‘deserve’ – the idea of in-world reward for Aegon/Jon, the requirement that Daenerys experience remorse (a moral as well as ‘judicial’ reckoning for her actions), and that Cersei's ‘raging queen’ is entitled to a spectacular death. Running a search in the petition comments for each of the top six favourite characters (plus one other, Cersei, on a hunch), and looking at raw counts of ‘mentions’, we found that adding the word ‘deserve’ produced some interesting results. Overall in our database (see Chapter 4 ), the running order was: Tyrion, Jon, Arya, Jaime, Daenerys and

in Watching Game of Thrones
Martin Barker, Clarissa Smith, and Feona Attwood

understandings of it – for instance, towards actress Jennifer Lawrence's association with the part? We do not mean these queries as criticisms – the book, and this essay, are wonderfully provocative – but we do think that our study of GoT 's audiences can go some way towards positing and answering these kinds of question. As we have seen in our explorations of favourite characters, lands and peoples, GoT has offered its audiences rich resources for thinking about the world of Westeros which they have, to varying degrees, taken up, debated, rejected

in Watching Game of Thrones
Martin Green

their island: ‘In a few minutes they arrived at the cove; the water was shallow, and as clear as crystal. Beneath the boat’s bottom they could see beautiful shells, and the fish darting about in every direction.’ 14 The island at moments seems an asylum; William and Ready, the story’s favourite characters, do not really want to leave it. This was a highly popular version of the Robinson story

in Imperialism and juvenile literature
Stefania Parigi

Friulian poems from La meglio gioventù , heaven and earth constitute a singular Arcadian scene, an idyllic place simultaneously affirmed and negated. Pasolini extolled the communion of the high and low as a sort of indistinctness of origins. The world appeared to him as the emanation of the body of Narcissus (the favourite character of his poems at the time) that contemplates its own dissemination and dismemberment in nature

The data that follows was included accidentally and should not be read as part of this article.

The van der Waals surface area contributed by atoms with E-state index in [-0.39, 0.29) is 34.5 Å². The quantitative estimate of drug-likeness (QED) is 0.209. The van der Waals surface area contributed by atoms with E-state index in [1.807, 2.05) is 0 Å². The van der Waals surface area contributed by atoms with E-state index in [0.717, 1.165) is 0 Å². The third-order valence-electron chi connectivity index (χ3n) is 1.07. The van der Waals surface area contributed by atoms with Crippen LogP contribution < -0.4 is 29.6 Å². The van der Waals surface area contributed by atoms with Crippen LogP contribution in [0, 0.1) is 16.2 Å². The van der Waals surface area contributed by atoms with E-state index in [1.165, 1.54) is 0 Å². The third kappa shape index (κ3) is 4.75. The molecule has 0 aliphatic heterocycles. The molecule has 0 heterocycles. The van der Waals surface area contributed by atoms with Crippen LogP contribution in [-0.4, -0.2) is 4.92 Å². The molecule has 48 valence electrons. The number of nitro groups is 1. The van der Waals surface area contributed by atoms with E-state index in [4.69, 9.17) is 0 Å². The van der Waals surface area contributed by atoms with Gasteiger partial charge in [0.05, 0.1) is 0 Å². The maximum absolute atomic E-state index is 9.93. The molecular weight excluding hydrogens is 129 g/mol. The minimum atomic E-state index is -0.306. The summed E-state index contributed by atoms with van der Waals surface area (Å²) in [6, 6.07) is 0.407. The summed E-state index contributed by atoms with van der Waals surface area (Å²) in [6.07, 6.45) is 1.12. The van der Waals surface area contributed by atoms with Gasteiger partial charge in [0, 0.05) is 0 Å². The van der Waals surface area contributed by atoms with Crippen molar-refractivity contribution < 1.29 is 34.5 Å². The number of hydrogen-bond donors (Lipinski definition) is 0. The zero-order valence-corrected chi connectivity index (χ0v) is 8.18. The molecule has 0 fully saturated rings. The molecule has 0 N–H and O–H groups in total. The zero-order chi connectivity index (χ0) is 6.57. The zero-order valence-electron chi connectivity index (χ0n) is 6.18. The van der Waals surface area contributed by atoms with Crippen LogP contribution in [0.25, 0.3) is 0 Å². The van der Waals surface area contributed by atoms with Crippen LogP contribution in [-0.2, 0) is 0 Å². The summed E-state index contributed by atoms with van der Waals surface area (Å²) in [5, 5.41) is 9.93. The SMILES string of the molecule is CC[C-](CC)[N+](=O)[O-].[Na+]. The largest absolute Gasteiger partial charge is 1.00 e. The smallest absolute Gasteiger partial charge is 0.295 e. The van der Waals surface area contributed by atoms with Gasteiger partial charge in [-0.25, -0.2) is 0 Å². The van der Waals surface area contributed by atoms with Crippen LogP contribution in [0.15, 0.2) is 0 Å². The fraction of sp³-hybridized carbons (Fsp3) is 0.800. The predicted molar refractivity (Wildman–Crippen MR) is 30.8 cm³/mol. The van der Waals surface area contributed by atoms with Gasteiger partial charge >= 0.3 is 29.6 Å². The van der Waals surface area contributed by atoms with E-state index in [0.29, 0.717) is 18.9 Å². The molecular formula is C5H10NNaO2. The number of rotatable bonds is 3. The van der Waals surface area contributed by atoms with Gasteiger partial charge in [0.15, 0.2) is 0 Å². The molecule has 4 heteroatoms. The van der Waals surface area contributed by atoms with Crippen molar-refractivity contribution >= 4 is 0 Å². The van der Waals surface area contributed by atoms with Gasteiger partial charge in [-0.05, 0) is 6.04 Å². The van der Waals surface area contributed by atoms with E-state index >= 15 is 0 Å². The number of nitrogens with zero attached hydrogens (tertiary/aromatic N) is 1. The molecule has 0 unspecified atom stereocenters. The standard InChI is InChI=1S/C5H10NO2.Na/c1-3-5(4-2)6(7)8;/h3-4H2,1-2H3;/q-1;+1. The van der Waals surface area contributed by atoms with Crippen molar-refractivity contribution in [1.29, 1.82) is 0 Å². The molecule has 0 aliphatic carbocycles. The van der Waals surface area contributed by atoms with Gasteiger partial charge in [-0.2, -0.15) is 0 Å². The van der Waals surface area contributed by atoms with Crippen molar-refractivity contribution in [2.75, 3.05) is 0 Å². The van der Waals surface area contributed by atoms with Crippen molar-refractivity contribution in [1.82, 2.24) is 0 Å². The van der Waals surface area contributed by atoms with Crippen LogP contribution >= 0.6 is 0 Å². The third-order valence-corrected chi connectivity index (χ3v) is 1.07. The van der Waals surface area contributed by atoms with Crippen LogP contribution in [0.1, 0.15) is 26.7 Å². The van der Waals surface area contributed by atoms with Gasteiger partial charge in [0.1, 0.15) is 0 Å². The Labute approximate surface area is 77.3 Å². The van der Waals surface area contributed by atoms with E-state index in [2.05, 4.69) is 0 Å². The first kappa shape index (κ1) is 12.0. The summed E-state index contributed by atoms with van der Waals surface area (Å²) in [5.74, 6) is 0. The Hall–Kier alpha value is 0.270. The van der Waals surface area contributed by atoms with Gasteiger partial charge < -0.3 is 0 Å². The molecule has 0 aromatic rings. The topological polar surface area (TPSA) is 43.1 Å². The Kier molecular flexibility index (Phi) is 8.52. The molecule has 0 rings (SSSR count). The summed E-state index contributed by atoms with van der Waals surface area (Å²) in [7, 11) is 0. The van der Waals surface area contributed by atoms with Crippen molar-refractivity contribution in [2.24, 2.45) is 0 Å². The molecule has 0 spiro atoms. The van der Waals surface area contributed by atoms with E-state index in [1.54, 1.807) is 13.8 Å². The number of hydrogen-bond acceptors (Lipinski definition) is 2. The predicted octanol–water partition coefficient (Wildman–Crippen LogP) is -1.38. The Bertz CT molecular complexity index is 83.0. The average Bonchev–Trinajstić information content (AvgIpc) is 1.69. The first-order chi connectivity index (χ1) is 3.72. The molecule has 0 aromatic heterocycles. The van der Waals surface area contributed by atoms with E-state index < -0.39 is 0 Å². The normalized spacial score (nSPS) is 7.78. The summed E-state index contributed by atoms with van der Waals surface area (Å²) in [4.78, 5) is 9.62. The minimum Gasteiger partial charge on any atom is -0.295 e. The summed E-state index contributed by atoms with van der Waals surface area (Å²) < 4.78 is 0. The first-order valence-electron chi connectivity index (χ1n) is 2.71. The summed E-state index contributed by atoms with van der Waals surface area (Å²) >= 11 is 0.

in Cinema – Italy
Martin Barker, Clarissa Smith, and Feona Attwood

favoured/loved characters (‘memorables’/’uncomfortables’): For sure nobody can forget the red wedding! I was so shocked and sad in that episode. I mean I knew GOT can kill your favourite characters any time but I thought the Starks had more to give! I couldn't believe a whole army and house could get destroyed in a wedding night! Saaaad, but cool. After that point i stopped having any hopes for the guys I like in the series. (#560/memorable) Robb and Catelyn Stark were two of

in Watching Game of Thrones
The comic art of housework
Julia Hallam

pleasures of Butterflies was its articulation of a female viewpoint in the public realm of television where it was shared with their families: ‘I willed her “to do it” but in the 1970s, you didn’t, not on a family TV show’. Of the respondents who were in partnerships at the time, most watched Butterflies with their husbands and families; a minority commented that their husbands and children also found it funny, a few that their husbands refused to watch it because it was a ‘women’s programme’. Although respondents remembered Ria and most named her as their favourite

in Popular television drama